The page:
The following analysis looks at the last two Outposts (c6, gained by White; e4, gained by Black) ...

2. White's c6-Outpost

Point Count Chess - IE - Diagram 102B - The Battle of Outposts (1 of 2), After 20...cxd5 - No Highlights
White's c6-Outpost
The Battle of Outposts (1 of 2),
After: 20...cxd5
Point Count Chess - IE - Diagram 102B - The Battle of Outposts (1 of 2), After 20...cxd5
White's c6-Outpost
The Battle of Outposts (1 of 2),
After: 20...cxd5

The capture of White's d5-Pawn, by Black's c-Pawn (20...c6xd5) is the catalyst for White switching focus from the f5-Outpost, to the c6-Outpost, as White's e-Pawn captures across onto d5 (21.e4xd5).

The viability of the c6-Outpost, and the possibility of getting a Piece to safely occupy it, was already present due to the absence of Black's b-Pawn (gone from b7) and Black's d-Pawn (gone from d7); both Black Pawns would otherwise have been able to thwart any attempt by White to occupy the c6-square with a Piece.

White eventually manages to get his Queenside Knight, from its first move position (c3, after 9.Nb1-c3), up onto the c6-Outpost, (after 24.Nc3-b525.Nb5-a726.Na7-b6).

Despite soon being captured by Black's Queenside Rook (27...Rc8xc6), White "Wins the Exchange" by capturing Black's Rook with the d5-Pawn, which had been securing the c6-Outpost. This is a decent trade (Knight for Rook), for White, not Black!, and worth the effort of getting the Pawn to d5, to guard the c6-Outpost.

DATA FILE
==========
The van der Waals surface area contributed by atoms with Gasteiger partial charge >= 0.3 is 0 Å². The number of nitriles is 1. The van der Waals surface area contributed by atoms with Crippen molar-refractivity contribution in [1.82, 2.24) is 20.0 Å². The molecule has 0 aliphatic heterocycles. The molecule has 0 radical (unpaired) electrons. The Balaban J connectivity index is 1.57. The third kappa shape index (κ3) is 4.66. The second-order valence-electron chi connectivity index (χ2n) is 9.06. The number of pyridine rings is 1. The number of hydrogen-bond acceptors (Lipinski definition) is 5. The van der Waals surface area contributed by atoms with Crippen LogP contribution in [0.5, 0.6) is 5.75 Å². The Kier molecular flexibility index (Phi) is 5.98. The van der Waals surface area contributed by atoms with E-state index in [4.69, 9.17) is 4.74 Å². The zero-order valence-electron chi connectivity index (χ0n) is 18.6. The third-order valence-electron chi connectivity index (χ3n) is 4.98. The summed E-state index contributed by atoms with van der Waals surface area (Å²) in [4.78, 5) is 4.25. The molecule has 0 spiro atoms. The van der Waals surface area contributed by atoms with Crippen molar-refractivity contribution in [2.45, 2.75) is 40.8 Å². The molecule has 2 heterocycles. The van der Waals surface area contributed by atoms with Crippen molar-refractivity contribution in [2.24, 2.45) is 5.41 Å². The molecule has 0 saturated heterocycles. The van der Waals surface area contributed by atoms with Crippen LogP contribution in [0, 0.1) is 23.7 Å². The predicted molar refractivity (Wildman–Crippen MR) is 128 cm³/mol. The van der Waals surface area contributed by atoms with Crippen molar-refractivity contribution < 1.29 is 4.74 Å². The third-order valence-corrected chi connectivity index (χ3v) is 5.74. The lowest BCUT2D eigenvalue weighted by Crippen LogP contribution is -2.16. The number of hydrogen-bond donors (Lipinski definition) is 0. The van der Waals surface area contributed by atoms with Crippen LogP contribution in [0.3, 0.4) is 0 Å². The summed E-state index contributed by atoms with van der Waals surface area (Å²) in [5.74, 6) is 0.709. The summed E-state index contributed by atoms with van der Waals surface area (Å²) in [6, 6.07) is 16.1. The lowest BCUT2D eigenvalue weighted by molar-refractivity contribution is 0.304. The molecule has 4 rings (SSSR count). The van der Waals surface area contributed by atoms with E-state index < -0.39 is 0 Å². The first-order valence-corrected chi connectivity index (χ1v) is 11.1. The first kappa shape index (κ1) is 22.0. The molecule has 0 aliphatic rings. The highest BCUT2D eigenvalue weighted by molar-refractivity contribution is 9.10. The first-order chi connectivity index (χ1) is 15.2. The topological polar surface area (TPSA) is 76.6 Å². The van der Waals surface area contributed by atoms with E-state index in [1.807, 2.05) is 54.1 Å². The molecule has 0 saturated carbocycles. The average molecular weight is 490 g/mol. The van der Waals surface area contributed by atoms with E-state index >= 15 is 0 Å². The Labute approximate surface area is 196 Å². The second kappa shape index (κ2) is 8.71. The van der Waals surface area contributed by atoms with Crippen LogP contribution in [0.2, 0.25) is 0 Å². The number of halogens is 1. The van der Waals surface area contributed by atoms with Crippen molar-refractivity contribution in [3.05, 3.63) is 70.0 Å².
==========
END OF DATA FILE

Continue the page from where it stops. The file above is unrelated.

3. Black's e4-Outpost

Point Count Chess - IE - Diagram 102B - The Battle of Outposts (1 of 2), After 21.exd5 - No Highlights
Black's e4-Outpost
The Battle of Outposts (1 of 2),
After: 21.exd5
Point Count Chess - IE - Diagram 102B - The Battle of Outposts (1 of 2), After 21.exd5
Black's e4-Outpost
The Battle of Outposts (1 of 2),
After: 21.exd5

With White's f-Pawn having long since left the board, as soon as White's e4-Pawn captures across onto d5 (21.e4xd5), Black gains the e4-Outpost. The red & yellow arrows (in the image, above-right) show that both White's d- & f-Pawns are no longer present to defend the e4-square, which has become a Hole, and that benefits Black, who claims it as an Outpost.

Point Count Chess - IE - Diagram 102B - The Battle of Outposts (1 of 2), After 21...e4 - No Highlights
Black's e4-Outpost
The Battle of Outposts (1 of 2),
After: 21...e4
Point Count Chess - IE - Diagram 102B - The Battle of Outposts (1 of 2), After 21...e4
Black's e4-Outpost
The Battle of Outposts (1 of 2),
After: 21...e4

Usually, it's a Pawn that is used to secure an Outpost, so that a Piece can occupy it. However, in this case, Black chooses to occupy the e4-Outpost with his e-Pawn replacement (the former d-Pawn, which captured across onto the e-file after 15...d6xe5).

In this situation, it's kind of a role-reversal, with Black's Nf6 doing its best to defend the e4-Outpost, (plus the Pawn that occupies it).

Point Count Chess - IE - Diagram 102B - The Battle of Outposts (1 of 2), After 29...Nfg4 - No Highlights
Black's e4-Outpost
The Battle of Outposts (1 of 2),
After: 29...Nfg4
Point Count Chess - IE - Diagram 102B - The Battle of Outposts (1 of 2), After 29...Nfg4
Black's e4-Outpost